05 October 2004


After giving props to Mantronik yesterday, I felt I had to shine the spotlight on those other '80s 'edit-kings', The Latin Rascals. The Rascals were Albert Cabrera and Tony Moran, pioneers of 'continuous mix' shows on local NYC radio in the early '80s, who soon made an impact as producers/remixers in the US dance scene. Their shithot editing style was employed by everyone from New Order to Bryan Ferry. The Rascals' edit of "Bassline", was the opening cut on Mantronix's first album - and no doubt young Curtis was looking over their shoulders the whole time, picking up some hot editing tips on his road to glory. Woebot got briefly excited by the Rascals back in January last year. Although I've never really looked too deeply into their back-catalogue, I've been a fan of their remix work ever since they blew my head off with a Hall & Oates mix back in '85 (see below). Here's a little selection of Rascals old skool remixology, full of latin percussion grooves (strictly drum machine stylee, of course - like a more electro-flavoured Derrick May), high-precision stutter-edits and the kind of mad pitched vocal samples that are so evocative of the era.

MP3: Lisa B. - Honey To A Bee (Latin Rascals Mix)

Kicking things off in a gentle fashion, this is a highly infectious 'Freestyle' tune which I think sounds utterly...gorgeous. Hearing those jittery electro beats and flashy synth riffs again almost makes me think that Chicago House ruined Dance Music. Certainly this moves my ass more than the Vocal House tracks that came shortly after (Acid House is an entirely different matter though). The Rascals don't really make their presence felt until about the three minute mark when things suddenly go all Max Headroom (who was himself surely a by-product of the 'Edit' remix style?) , eventually leading into a nice mixing desk jam, with lashings of echo on the vocal, dropped in 'n' out Dub stylee.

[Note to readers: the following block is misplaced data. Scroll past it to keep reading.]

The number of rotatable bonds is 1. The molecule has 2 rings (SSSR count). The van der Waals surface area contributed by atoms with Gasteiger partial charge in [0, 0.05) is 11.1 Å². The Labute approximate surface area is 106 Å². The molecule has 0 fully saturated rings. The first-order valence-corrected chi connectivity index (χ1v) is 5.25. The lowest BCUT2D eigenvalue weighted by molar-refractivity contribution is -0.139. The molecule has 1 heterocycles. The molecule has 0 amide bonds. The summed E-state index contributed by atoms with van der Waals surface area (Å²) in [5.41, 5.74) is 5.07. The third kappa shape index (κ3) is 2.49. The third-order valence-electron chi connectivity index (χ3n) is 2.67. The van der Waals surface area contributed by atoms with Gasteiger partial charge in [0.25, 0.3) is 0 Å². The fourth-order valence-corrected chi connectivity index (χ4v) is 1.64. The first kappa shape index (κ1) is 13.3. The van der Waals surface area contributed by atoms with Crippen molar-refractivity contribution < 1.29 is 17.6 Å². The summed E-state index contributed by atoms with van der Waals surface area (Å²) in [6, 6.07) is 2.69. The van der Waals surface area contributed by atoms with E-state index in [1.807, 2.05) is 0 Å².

MP3: Latin Rascals - Axel F. (Beverly Hills Version)

Not convinced by my recent MP3 of Harold's original? Then surely the Rascal's stutter-funk makeover will seduce...

MP3: TKA - Come Get My Love (Latin Rascals Mix)

Although they never broke through to the UK pop charts, TKA were one of the premier 'Freestyle' acts of the day - that tasty blend of latin-flavoured hip-hop/electro beats and soulful vocals which was huge for a while in the mid-80's (and probably still is, somewhere). There's a lush Mantronikish breakdown mid-way here that still thrills me.

MP3: Hall & Oates - Dance On Your Knees (extended)

I saved the best for last. This is an extreme example of the 'extended remix', where the short introduction to Hall & Oates' "Big Bam Boom" elpee gets stretched-out into an orgy of latino percussion and beat-fuckery. Check those guitar riffs - this is a true rock/dance hybrid. Hall & Oates had been flirting with 'street culture' since the "X-Static" album back in '79 (featuring the extended groove of "Running From Paradise" and a Ghetto Blaster on the cover), but their association with Arthur Baker and Co. in '84 was where it was most overtly stated. And I don't believe that their decision to move into the dance arena was in any way cynical or calculated - I vaguely recall a Record Mirror interview with Daryl where he spoke of his 'pride' that New York had spawned Hip Hop - they were genuinely excited by the creative possibilities. Although production & mixing on this track is credited to Arthur Baker, it's the Latin Rascal's extra editing flare that really tips it over the brink.

Post-script: In case you missed Dan's comment below, apparently Big Daddy Magazine has been running a feature on the whole history of the edit/remix phenomenon recently. I'm gonna look out for it...